As part job-seeker in education, part independent scholar, part freelancer, and with a focus on the makings of identity and the interplay between happiness and ecology, I have a particular fascination with the role that location plays. Increasingly, it’s been going in two ways at once:
On the one hand, there continues to be a noton of its importance. “Geography is destiny” sometimes still rings true, with the influence of cultural background, living conditions wherever you happened to be born, and chances that different places have to offer. Not least, there is some continuing influence in economics. If you want to be an entrepreneur, for example, the USA continue to offer a more united market than Europe/the EU, and even selling overseas can be rather too much of a hassle for a small business.
And, of course – as this is what these writings of mine are all about – there is a strong interplay between your geographical location and your cultural, social and ecological locatedness within different networks of relationships…
On the other hand, there is all that talk of the flat world, a drive towards location-independence, active “geo-arbitrage” in which location is important for the advantages it can bring, but you yourself have to be independent of any single one of them in order to use those advantages, the “global war for talent” – and intense competition between talent where it’s not enough anymore to be good locally, you have to be outstanding globally (or do you?)…
Oh, how the times are changing…
Obviously, we like to focus on these changes in order to give them a better spin, or at least explain why thee times of ours are oh-so-different and special. The new is still the exciting and the dangerous, acceleration the drug of the 20th+ century, and what better than to say that both come together in current rates of change.
Once you look a bit deeper, it becomes apparent that only a few things have really changed.
Yes, if you trade enough of a volume that shipping costs are just a small part of the equation, and better yet if you have a product that can be delivered digitally, location is pretty much a concept of no importance. You can be wherever you want to be and still get your product out there, at least as long as the world wide web is available for your communication, organization, and sales.
Business in the cloud, feet in the sand.
The people who are the loudest about the chances an individual gains from that tend to be the ones with the least substance, however – or rather, the most virtual product. Those who make a “product” that is only their writings, so that being somewhere else is meant to show how great the chances of virtualizing your business are, and make these people – as a personal brand – more interesting and valuable again. It is a very peculiar product they peddle, though.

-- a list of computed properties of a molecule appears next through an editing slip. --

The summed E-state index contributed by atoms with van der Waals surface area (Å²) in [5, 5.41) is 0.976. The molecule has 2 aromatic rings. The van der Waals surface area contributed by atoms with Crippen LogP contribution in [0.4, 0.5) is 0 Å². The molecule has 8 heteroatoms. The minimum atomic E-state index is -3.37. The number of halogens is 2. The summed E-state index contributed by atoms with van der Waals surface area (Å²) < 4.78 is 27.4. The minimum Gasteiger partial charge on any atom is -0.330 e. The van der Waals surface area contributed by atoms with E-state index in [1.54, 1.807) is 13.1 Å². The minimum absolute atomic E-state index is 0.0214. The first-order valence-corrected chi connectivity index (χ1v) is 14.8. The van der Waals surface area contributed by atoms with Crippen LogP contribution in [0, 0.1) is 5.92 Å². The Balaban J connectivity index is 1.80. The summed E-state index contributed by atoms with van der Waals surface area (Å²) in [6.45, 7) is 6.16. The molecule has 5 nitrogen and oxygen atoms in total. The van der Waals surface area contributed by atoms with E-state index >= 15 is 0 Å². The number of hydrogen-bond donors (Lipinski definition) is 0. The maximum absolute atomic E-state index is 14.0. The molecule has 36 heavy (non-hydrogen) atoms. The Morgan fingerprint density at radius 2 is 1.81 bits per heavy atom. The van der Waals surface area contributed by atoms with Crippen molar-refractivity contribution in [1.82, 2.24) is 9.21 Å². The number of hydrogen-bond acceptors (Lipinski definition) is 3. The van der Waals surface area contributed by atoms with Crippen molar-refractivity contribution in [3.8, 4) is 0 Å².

Same as with multinational corporations, though, they even compete globally. So, if you want to be successful as an individual, you better have the best proposition for your clients. In part, you simply compete on price, though. Virtual services can be done by an Indian in a cyber cafe in Calcutta just as well as by an American in New York – but also have to be offered at a similar ratio of value and quality. Unless you are proven best, and the client wants that and not just best enough at lowest price, you better be willing to earn like an Indian.
The only way out? To be better – or at least say you are.
What cyber-businesses also mean is that your branding and marketing better be excellent. Or actually, what it means is that if you go viral, so to speak, ever more attention may go to you, from around the world, making your light grow ever brighter – and suck the oxygen out of the room for everyone else. That’s the irony of all the “live independently, make your money online”-people who write just about that and make it their business: they present their success as proof that you can be successful, too – but it really makes it more difficult for all the others who want to compete in just the same playing field. There’s a reason the vast majority of them are Americans, for the cultural and linguistic market it offers (more on that in a forthcoming post).
Better find your own niche – but that will not be known yet, if to be truly new, so there will be no attention going there (at least yet). Tough call. Better promise the stars, attention spans are short.
And so, most of us look for “normal” work, stay and try to be happy with what we have, where we are, or go in search of greener pastures, whether through force or by choice. Not so different from how it’s always been.
I wonder, though, if it isn’t really a stronger, renewed and active localization – not of being found as much as finding and making ourselves a part of our locality, our community – that we could really use. And there are ways in which these are strong and getting stronger, too…